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Ask a Fool: What's the Best Way to Invest for a Child?

By Matthew Frankel, CFP® – Jun 28, 2019 at 6:00AM

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If you want to set aside money for a minor, there are a few ways to do it.

Q: I want to start setting aside some money for my children, but instead of just sticking it in a savings account, I'd like to invest it on their behalf. What's the best way to do that?

Investing is certainly better than just saving money for a child. However, the best way to do it depends on your goals for the money as well as your (and the child's) particular situation.

There are three main options when it comes to investing money for the future benefit of a child.

First, if your goal is to help the child pay for college expenses, a 529 savings plan could be the smartest way to go. These education-specific savings accounts allow you to invest in a variety of options, and eventual withdrawals used for qualified education expenses are tax-free. Plus, depending on where you live, you can get a nice break on your state taxes for your contributions.

Second, if the child in question has income of their own, a Roth IRA could be a good idea. This way, you can invest in virtually any stock, bond, or fund you want. Plus, despite the retirement-oriented nature of these accounts, there's an exception if withdrawals are used for college. In other words, a Roth IRA gives the child the ability to use their investment account for college without requiring them to do so.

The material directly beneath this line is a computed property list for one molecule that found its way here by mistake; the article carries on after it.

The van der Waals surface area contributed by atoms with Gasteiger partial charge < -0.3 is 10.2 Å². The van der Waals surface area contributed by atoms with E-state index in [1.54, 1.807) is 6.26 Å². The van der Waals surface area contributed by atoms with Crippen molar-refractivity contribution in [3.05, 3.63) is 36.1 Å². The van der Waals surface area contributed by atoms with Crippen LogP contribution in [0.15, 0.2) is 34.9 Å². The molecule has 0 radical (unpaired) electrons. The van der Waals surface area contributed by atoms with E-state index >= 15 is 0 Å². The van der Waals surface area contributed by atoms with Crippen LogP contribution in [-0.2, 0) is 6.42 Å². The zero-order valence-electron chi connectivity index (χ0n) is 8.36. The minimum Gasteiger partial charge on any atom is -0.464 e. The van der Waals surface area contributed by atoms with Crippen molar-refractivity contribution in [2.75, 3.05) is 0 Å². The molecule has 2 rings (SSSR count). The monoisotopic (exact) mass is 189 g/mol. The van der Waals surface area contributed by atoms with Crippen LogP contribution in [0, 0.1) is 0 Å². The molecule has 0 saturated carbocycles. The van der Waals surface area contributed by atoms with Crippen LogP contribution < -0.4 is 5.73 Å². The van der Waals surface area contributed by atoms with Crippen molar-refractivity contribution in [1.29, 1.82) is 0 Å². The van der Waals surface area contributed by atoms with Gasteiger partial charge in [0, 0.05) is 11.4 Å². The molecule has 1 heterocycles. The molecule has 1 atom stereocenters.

The downside is that aside from using funds for college or a first-time home purchase, withdrawals from a Roth IRA are generally age-restricted, although the original contributions can be withdrawn at any time.

Third, if you don't want to invest for any specific purpose, consider a UGMA (Uniform Gift to Minors Account) or UTMA (Uniform Transfer to Minors Account), collectively known as custodial brokerage accounts. These work like standard brokerage accounts, except that you'll have control over the account until the child reaches a certain age -- typically 18 or 21. These are similar to trust funds, but without the legal complexity.

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